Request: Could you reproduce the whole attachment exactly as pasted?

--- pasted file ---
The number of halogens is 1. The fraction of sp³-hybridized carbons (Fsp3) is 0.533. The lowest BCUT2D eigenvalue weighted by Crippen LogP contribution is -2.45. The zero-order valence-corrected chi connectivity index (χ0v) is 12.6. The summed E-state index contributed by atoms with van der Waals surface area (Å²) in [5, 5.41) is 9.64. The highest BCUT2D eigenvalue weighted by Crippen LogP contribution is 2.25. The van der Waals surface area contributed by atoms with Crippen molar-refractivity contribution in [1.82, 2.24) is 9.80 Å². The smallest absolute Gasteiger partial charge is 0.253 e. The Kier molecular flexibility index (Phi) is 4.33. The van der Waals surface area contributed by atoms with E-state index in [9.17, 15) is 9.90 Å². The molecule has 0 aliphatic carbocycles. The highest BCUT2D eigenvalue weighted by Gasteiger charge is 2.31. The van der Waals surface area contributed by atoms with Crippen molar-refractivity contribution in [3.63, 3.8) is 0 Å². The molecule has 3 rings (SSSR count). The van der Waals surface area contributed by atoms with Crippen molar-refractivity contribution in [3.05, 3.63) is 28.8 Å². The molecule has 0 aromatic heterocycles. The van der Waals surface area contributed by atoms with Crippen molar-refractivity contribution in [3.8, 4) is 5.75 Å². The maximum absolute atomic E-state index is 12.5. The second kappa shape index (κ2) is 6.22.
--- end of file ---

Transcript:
The number of halogens is 1. The fraction of sp³-hybridized carbons (Fsp3) is 0.533. The lowest BCUT2D eigenvalue weighted by Crippen LogP contribution is -2.45. The zero-order valence-corrected chi connectivity index (χ0v) is 12.6. The summed E-state index contributed by atoms with van der Waals surface area (Å²) in [5, 5.41) is 9.64. The highest BCUT2D eigenvalue weighted by Crippen LogP contribution is 2.25. The van der Waals surface area contributed by atoms with Crippen molar-refractivity contribution in [1.82, 2.24) is 9.80 Å². The smallest absolute Gasteiger partial charge is 0.253 e. The Kier molecular flexibility index (Phi) is 4.33. The van der Waals surface area contributed by atoms with E-state index in [9.17, 15) is 9.90 Å². The molecule has 0 aliphatic carbocycles. The highest BCUT2D eigenvalue weighted by Gasteiger charge is 2.31. The van der Waals surface area contributed by atoms with Crippen molar-refractivity contribution in [3.63, 3.8) is 0 Å². The molecule has 3 rings (SSSR count). The van der Waals surface area contributed by atoms with Crippen molar-refractivity contribution in [3.05, 3.63) is 28.8 Å². The molecule has 0 aromatic heterocycles. The van der Waals surface area contributed by atoms with Crippen molar-refractivity contribution in [3.8, 4) is 5.75 Å². The maximum absolute atomic E-state index is 12.5. The second kappa shape index (κ2) is 6.22.